No, Beyoncé is in a race against time because of a simple, bluntly put question: Where the f*&k does she go from here? What does thirtysomething feel like if you’ve accomplished everything most people could ever dream of—wealth, fame, artistic accolades, love—in your teens and twenties? It turns out that, for Beyoncé, the answer to that question is equally simple (and bluntly put). Where does she go? Wherever the f*&k she wants to. Bey has spent the last 15 years paying dues. Now a worldwide icon, she has set her heart and mind to establishing a legacy that she’s determined will be dictated by artistic freedom. She’s not afraid of turning 30. MARCH 2012
KARL LAGERFELD By SIGRID AGREN Photography OLIVIER ZAHM
w e i v r Inte
This spring, during Paris Fashion Week, Karl Lagerfeld unleashed another youthquake on the runway—tight, militant, and black, with exaggerated shoulders reminiscent of the designer’s ’80s signature indulgences. No, it wasn’t for Chanel, but for his eponymous label, Karl Lagerfeld. Originally founded in 1998 as Lagerfeld Gallery, the brand has served as a playground for Lagerfeld’s wilder fashion instincts. AGREN: No, I didn’t know that. Okay, my turn to ask you a question: Do you have a favorite piece in the Fall 2009 Lagerfeld collection?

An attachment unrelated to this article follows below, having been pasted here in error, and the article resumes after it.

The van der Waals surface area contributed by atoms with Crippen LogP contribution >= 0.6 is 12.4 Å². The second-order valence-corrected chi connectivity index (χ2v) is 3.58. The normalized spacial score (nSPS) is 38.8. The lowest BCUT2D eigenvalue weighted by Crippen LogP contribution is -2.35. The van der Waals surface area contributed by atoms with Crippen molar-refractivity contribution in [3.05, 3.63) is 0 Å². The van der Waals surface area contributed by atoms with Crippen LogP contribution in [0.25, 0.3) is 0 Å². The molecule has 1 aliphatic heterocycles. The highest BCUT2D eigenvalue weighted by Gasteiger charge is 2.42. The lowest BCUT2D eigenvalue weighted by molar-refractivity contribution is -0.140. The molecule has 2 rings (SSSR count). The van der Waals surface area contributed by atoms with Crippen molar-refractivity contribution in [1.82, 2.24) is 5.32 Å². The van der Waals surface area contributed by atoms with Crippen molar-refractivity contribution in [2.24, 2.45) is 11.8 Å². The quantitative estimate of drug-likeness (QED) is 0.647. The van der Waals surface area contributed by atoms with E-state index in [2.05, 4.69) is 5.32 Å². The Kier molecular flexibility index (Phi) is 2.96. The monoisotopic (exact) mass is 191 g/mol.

AGREN: Very nice. Where does your inspiration come from when you’re working on a collection? LAGERFELD: A collection is not just one basic idea. It comes from something that is in the air, something you suddenly like and put down on paper and then work out. People today are so used to taking one theme and staying with it all the way. I don’t do that. It’s about cut, about construction. I wanted shoulder, but a new volume, so I made what I call the Big Shoulder. I’m more interested in working out technical ideas than I am in themes or illustrating a scene or a country or whatever.
LAGERFELD: This I can only tell you when our show is over, because as long as the show isn’t over, you can never get an impression. But I love the details of the motorbike helmets. It is “That doesn’t exist for so difficult for me. I bring myself me to say. My with me wheropinion can ever I go, so it’s be completely okay.” different after a show. AGREN: I love the helmet. How did you get the idea to make that?